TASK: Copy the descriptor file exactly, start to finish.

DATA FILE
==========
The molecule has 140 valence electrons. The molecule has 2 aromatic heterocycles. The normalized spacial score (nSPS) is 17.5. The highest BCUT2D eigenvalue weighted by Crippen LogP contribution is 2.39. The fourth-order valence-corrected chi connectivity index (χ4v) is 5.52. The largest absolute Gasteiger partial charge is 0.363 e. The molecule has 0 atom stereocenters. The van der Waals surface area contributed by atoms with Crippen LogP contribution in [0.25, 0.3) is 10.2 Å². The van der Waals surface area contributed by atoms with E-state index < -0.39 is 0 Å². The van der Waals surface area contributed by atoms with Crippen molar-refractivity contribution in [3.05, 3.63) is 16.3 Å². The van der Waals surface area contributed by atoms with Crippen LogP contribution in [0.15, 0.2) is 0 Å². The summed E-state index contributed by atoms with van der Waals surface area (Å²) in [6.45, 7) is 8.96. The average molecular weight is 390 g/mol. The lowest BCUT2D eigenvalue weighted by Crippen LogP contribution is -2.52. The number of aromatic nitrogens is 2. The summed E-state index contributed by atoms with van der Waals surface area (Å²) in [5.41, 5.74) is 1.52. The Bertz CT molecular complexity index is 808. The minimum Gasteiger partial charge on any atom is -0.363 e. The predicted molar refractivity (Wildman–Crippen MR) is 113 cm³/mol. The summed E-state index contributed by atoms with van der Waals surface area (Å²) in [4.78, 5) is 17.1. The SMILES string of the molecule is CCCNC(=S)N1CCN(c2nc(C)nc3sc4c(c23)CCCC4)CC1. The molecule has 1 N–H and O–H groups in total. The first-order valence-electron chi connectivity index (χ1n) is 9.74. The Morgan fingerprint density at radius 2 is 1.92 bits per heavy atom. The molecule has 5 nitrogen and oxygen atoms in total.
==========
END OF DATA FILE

The molecule has 140 valence electrons. The molecule has 2 aromatic heterocycles. The normalized spacial score (nSPS) is 17.5. The highest BCUT2D eigenvalue weighted by Crippen LogP contribution is 2.39. The fourth-order valence-corrected chi connectivity index (χ4v) is 5.52. The largest absolute Gasteiger partial charge is 0.363 e. The molecule has 0 atom stereocenters. The van der Waals surface area contributed by atoms with Crippen LogP contribution in [0.25, 0.3) is 10.2 Å². The van der Waals surface area contributed by atoms with E-state index < -0.39 is 0 Å². The van der Waals surface area contributed by atoms with Crippen molar-refractivity contribution in [3.05, 3.63) is 16.3 Å². The van der Waals surface area contributed by atoms with Crippen LogP contribution in [0.15, 0.2) is 0 Å². The summed E-state index contributed by atoms with van der Waals surface area (Å²) in [6.45, 7) is 8.96. The average molecular weight is 390 g/mol. The lowest BCUT2D eigenvalue weighted by Crippen LogP contribution is -2.52. The number of aromatic nitrogens is 2. The summed E-state index contributed by atoms with van der Waals surface area (Å²) in [5.41, 5.74) is 1.52. The Bertz CT molecular complexity index is 808. The minimum Gasteiger partial charge on any atom is -0.363 e. The predicted molar refractivity (Wildman–Crippen MR) is 113 cm³/mol. The summed E-state index contributed by atoms with van der Waals surface area (Å²) in [4.78, 5) is 17.1. The SMILES string of the molecule is CCCNC(=S)N1CCN(c2nc(C)nc3sc4c(c23)CCCC4)CC1. The molecule has 1 N–H and O–H groups in total. The first-order valence-electron chi connectivity index (χ1n) is 9.74. The Morgan fingerprint density at radius 2 is 1.92 bits per heavy atom. The molecule has 5 nitrogen and oxygen atoms in total.